To cluster the customers, we need to preprocess the data and extract some features that capture their purchase behavior. We will use the RFM model, which stands for Recency, Frequency, and Monetary value. These are three key metrics that measure how recently, how often, and how much a customer has purchased. We will compute these metrics for each customer and use them as features for clustering.

Before we compute the RFM metrics, we need to do some data cleaning and filtering. We will remove the rows that have missing values, negative quantities, or zero unit prices. We will also remove the rows that have invoice numbers starting with ‘c’, which indicate cancellations. We will also filter the data to include only the transactions from the United Kingdom, since it has the most customers and transactions. We will also convert the InvoiceDate column to a datetime format and set it as the index of the dataframe. We will use the pandas library to perform these tasks. Here is the code:

# Import pandas import pandas as pd # Load the data data = pd.read_excel("online_retail_II.xlsx") # Remove rows with missing values data = data.dropna() # Remove rows with negative or zero quantities or unit prices data = data[(data["Quantity"] > 0) & (data["UnitPrice"] > 0)] # Remove rows with invoice numbers starting with 'c' data = data[~data["InvoiceNo"].str.startswith("C")] # Filter the data to include only transactions from the United Kingdom data = data[data["Country"] == "United Kingdom"] # Convert the InvoiceDate column to datetime format and set it as the index data["InvoiceDate"] = pd.to_datetime(data["InvoiceDate"]) data = data.set_index("InvoiceDate") # Print the shape and the head of the data print(f"Shape of the data: {data.shape}") print(data.head())

### 3.2. K-means Clustering

In this subsection, we will use the **K-means** algorithm to cluster the customers based on their RFM features. K-means is one of the most popular and simple clustering algorithms, which partitions the data into k clusters, where each cluster is represented by its centroid, i.e., the mean of the data points in the cluster. K-means tries to minimize the within-cluster sum of squared distances between the data points and their centroids.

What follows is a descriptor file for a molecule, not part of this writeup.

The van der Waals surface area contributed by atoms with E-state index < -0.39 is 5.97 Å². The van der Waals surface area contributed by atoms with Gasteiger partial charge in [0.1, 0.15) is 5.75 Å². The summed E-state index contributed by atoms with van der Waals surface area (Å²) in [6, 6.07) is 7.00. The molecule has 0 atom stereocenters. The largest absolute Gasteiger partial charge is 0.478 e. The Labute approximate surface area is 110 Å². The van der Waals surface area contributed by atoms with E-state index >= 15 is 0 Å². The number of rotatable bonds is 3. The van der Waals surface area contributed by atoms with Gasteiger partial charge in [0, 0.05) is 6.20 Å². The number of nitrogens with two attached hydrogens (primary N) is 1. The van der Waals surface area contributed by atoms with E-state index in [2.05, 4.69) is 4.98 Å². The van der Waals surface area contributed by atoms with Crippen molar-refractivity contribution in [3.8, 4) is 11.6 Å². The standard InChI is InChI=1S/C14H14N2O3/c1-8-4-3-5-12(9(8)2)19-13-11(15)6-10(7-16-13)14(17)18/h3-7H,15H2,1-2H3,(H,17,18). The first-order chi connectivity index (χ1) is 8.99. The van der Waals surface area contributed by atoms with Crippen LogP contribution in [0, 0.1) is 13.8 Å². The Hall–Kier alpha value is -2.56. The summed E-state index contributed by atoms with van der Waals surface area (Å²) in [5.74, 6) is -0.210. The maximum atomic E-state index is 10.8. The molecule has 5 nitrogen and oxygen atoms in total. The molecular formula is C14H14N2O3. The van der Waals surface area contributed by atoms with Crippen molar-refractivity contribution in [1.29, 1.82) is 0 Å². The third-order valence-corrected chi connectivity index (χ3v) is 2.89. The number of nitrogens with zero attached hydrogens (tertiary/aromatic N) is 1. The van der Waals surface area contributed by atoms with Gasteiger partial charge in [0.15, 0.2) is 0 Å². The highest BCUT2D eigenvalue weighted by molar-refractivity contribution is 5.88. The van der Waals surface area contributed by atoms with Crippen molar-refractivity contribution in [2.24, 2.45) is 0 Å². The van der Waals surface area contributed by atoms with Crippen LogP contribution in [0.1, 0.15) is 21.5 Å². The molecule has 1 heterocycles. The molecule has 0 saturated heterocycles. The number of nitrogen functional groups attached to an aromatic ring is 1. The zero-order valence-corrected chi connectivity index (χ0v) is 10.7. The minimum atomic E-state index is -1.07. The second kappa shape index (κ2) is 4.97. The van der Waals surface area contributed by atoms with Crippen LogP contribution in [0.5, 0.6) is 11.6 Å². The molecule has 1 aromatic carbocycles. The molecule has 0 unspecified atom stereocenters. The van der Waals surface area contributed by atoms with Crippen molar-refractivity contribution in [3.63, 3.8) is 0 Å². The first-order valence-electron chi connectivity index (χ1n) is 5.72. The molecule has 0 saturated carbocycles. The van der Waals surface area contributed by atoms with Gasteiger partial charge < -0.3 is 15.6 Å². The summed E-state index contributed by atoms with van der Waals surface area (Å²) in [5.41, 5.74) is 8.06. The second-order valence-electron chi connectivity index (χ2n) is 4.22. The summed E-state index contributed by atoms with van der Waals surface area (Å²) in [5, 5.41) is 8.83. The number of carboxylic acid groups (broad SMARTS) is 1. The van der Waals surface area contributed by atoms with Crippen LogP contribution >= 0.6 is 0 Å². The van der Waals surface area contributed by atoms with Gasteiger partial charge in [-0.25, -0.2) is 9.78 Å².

To use K-means, we need to choose the number of clusters k, which is a hyperparameter that affects the clustering results. There are different methods to choose the optimal value of k, such as the elbow method, the silhouette method, or the gap statistic method. In this tutorial, we will use the elbow method, which plots the within-cluster sum of squared distances (also known as inertia) against the number of clusters, and looks for the point where the curve bends, i.e., the elbow. We will use the KMeans class from scikit-learn to perform K-means clustering and the matplotlib library to plot the elbow curve. Here is the code:

# Import libraries import numpy as np import matplotlib.pyplot as plt from sklearn.cluster import KMeans # Choose the number of clusters using the elbow method ks = range(1, 11) # Range of possible values of k inertias = [] # List to store the inertia values for each k for k in ks: kmeans = KMeans(n_clusters=k, random_state=42) # Initialize and fit K-means with k clusters kmeans.fit(X) # X is the dataframe with the RFM features inertias.append(kmeans.inertia_) # Append the inertia value to the list # Plot the elbow curve plt.plot(ks, inertias, "-o") plt.xlabel("Number of clusters, k") plt.ylabel("Inertia") plt.title("Elbow method for choosing k") plt.show()

From the plot, we can see that the inertia decreases as the number of clusters increases, but the rate of decrease slows down after k=4. Therefore, we can choose k=4 as the optimal number of clusters for our data. We can then fit the K-means model with k=4 and assign the cluster labels to each customer. We can also compute the silhouette score to measure the clustering quality. Here is the code: